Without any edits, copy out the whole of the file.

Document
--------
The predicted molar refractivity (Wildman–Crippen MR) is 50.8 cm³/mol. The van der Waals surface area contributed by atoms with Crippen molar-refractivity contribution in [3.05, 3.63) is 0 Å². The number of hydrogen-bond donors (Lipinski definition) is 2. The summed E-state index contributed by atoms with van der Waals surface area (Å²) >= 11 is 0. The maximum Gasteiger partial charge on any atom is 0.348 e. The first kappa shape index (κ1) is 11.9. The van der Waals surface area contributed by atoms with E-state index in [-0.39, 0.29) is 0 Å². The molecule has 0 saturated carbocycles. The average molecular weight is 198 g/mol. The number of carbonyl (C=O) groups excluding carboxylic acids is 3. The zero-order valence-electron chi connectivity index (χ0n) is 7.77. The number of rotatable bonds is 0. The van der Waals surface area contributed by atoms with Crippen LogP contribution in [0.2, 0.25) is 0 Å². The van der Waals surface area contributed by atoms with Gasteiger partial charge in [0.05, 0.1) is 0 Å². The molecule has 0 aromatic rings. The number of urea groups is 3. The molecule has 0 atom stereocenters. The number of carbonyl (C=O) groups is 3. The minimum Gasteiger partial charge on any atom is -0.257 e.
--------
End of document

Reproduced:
The predicted molar refractivity (Wildman–Crippen MR) is 50.8 cm³/mol. The van der Waals surface area contributed by atoms with Crippen molar-refractivity contribution in [3.05, 3.63) is 0 Å². The number of hydrogen-bond donors (Lipinski definition) is 2. The summed E-state index contributed by atoms with van der Waals surface area (Å²) >= 11 is 0. The maximum Gasteiger partial charge on any atom is 0.348 e. The first kappa shape index (κ1) is 11.9. The van der Waals surface area contributed by atoms with E-state index in [-0.39, 0.29) is 0 Å². The molecule has 0 saturated carbocycles. The average molecular weight is 198 g/mol. The number of carbonyl (C=O) groups excluding carboxylic acids is 3. The zero-order valence-electron chi connectivity index (χ0n) is 7.77. The number of rotatable bonds is 0. The van der Waals surface area contributed by atoms with Crippen LogP contribution in [0.2, 0.25) is 0 Å². The van der Waals surface area contributed by atoms with Gasteiger partial charge in [0.05, 0.1) is 0 Å². The molecule has 0 aromatic rings. The number of urea groups is 3. The molecule has 0 atom stereocenters. The number of carbonyl (C=O) groups is 3. The minimum Gasteiger partial charge on any atom is -0.257 e.